'I enjoy the optimistic focus of the Forestry Science degree...'
(Te Arawa, Ngāi Te Rangi)
Studying towards a Bachelor of Forestry Science
Following her passion in conservation led Robyn to UC’s Bachelor of Forestry Science, and a career goal to make business practices more culturally aware and eco-friendly for future generations.
‘I am very interested in the value of kaitiakitanga, which means to be a guardian of the environment. Sustainable living and the environmental impact of New Zealand industries have always interested me,’ she says.
The Forestry degree was a surprise discovery after one of UC’s open days, which answered her interests in biology and human geography in a unique way.
‘Forestry Science is the best mash up of a range of different degrees, with a focus of trees. There are many different areas and themes to the Forestry Science degree like commerce, biology, geography, conservation, law, and statistics. You might find out that it fits perfectly with what you enjoy learning about.’
As the only university in the country to offer a professional Forestry Science degree, Robyn made the move to Christchurch and enrolled with a UC Undergraduate Scholarship.
The programme quickly delivered with a holistic view of the global forestry industry, and field trips to plantation sites around Canterbury.
‘I enjoy the optimistic focus of the Forestry Science degree,’ she says. ‘I have found that a key driver behind this study is the importance of sustainable practices and policy. This perspective clearly highlights how important forestry growth is to maximise the beneficial services of forests for future generations. Another aspect of the degree that I enjoy is that critical thinking and criticism is encouraged.’
Robyn has also been able to integrate her own kaupapa into studies.
‘Forest practices in New Zealand and across the globe have the potential to be unsustainable, unethical, socially disruptive, and culturally insensitive. Forestry Science discourages this and suggests alternative directions and mitigation strategies to prevent these practices both in New Zealand and across the globe.
‘My study involves learning about the economic, environmental, and social functions of forests. This involves learning about the commercial and economic systems behind running a forest business. Also, learning how to analyse the success of forest firms and the importance of forests to a range of different cultures, countries, and economies.’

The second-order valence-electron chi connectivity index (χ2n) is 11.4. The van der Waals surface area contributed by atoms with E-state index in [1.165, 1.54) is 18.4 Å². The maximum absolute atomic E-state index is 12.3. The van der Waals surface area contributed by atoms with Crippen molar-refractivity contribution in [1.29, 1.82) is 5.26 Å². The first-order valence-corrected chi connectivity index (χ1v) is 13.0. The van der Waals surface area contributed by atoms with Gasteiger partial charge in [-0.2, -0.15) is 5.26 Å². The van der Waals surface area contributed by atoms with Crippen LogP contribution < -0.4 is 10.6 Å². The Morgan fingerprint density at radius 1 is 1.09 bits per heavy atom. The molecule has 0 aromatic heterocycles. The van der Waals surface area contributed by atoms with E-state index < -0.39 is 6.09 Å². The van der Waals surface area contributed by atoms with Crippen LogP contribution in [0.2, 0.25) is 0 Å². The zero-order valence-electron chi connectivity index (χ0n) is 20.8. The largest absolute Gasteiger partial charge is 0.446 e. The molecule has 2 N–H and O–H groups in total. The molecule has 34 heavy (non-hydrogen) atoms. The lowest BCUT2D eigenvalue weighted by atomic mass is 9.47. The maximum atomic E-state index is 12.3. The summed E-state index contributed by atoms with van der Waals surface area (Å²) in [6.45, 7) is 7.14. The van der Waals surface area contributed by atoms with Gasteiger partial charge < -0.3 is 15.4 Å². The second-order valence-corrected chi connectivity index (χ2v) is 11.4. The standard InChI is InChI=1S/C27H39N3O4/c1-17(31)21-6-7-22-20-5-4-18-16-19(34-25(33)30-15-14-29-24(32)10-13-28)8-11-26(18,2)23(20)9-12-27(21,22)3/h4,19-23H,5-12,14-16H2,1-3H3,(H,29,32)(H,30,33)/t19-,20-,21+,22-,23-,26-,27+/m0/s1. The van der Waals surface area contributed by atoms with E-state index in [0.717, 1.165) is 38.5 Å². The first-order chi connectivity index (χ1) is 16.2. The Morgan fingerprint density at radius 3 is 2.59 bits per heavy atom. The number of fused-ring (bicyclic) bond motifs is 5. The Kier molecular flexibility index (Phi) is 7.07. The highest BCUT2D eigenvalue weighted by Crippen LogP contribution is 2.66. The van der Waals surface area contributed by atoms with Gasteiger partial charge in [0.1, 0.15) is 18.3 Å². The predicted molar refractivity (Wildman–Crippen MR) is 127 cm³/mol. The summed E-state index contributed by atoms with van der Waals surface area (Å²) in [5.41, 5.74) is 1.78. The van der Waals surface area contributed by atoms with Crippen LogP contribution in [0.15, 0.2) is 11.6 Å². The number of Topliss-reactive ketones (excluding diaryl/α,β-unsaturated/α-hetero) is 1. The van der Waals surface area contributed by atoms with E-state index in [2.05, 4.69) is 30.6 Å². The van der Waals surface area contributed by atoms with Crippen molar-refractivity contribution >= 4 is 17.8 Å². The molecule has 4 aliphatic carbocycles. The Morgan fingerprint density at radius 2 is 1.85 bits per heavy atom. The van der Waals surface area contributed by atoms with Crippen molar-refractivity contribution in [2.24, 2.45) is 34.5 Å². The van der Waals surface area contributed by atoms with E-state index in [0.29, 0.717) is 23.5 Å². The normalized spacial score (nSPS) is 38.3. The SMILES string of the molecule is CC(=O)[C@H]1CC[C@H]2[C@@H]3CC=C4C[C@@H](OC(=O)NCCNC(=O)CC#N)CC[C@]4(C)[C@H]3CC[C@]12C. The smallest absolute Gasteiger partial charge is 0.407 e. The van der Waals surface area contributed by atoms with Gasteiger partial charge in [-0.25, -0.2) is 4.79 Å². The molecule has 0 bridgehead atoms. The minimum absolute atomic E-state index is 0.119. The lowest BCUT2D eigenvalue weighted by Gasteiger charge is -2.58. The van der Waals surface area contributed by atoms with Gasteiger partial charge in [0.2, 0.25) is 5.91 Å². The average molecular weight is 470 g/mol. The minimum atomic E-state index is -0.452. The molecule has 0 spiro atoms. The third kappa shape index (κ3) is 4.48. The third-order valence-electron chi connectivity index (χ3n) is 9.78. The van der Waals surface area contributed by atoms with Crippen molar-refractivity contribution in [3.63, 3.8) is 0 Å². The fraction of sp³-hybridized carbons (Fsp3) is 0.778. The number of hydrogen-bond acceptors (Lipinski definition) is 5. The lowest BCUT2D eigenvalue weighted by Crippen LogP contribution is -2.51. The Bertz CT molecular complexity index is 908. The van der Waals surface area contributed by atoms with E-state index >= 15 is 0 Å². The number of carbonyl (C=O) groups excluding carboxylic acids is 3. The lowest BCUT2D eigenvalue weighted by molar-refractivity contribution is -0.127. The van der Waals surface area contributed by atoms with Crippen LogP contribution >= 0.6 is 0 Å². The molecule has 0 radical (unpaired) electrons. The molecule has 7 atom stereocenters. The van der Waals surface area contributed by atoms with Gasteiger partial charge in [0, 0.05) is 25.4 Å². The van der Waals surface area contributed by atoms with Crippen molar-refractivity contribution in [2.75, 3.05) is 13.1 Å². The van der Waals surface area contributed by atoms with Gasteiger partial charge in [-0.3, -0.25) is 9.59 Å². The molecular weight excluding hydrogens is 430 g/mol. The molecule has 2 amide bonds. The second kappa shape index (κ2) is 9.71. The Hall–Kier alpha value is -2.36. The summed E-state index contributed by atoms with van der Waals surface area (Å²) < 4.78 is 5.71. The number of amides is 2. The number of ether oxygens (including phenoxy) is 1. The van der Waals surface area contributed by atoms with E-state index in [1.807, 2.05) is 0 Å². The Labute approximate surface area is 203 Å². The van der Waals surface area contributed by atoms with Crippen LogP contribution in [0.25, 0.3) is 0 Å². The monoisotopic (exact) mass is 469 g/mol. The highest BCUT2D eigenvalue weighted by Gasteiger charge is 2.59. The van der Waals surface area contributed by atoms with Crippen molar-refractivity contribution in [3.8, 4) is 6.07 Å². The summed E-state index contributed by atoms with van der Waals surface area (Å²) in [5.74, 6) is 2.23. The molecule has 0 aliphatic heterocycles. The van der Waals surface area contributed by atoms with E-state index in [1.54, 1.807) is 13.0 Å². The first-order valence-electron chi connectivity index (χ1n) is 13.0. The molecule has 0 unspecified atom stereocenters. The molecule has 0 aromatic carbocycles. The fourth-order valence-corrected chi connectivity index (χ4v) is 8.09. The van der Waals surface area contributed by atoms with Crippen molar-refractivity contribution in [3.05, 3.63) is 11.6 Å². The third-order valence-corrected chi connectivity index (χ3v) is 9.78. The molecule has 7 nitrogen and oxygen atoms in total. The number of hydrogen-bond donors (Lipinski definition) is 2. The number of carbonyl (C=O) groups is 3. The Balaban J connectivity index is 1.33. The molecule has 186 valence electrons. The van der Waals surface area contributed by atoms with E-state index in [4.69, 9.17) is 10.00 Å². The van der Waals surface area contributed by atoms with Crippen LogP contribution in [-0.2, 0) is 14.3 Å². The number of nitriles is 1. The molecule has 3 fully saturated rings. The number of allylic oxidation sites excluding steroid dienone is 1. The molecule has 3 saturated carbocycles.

Her passion and commitment to studies have been recognised right from year one, as a recipient of scholarship funding through Wood Industry Development and Education Trust Ltd (WIDE Trust), and as one of eight recipients of the Ngā Karahipi Uru Rākau Scholarship. This includes funding and summer internships with Te Uru Rākau each year of her degree.
‘So far, this scholarship has been an amazing experience. From meeting Prime Minister Jacinda Ardern and Minister Shane Jones, to being able to contribute to conversations about the future of forestry with Te Uru Rākau and the Ministry of Primary Industries.’
Another exciting opportunity through studies is a volunteering programme in Fiji at the end of her first year, working with conservation organisations on spreading awareness of Fijian marine life in classrooms.
All in all, Robyn’s experiences so far in Forestry Science at UC have proven invaluable to her academic and personal development.
‘I have enjoyed the culture of UC the most,’ she says. ‘My lecturers so far have been very interactive, knowledgeable, and genuinely make lectures fun and entertaining. Also, UC has incredible science and engineering facilities with modern learning spaces.
‘The mentorship opportunities have been really helpful with the transition from high school to university. I am a part of the Māori Development Team. First year students studying towards an Engineering degree are allocated two mentors who regularly hold study sessions to help with understanding assessments and lectures thoroughly.’
After graduating, Robyn plans to go into a conservation or environmentally focused role.
‘Forests will become incredibly more important as New Zealand strives towards planting 1 billion trees and a net zero carbon future.’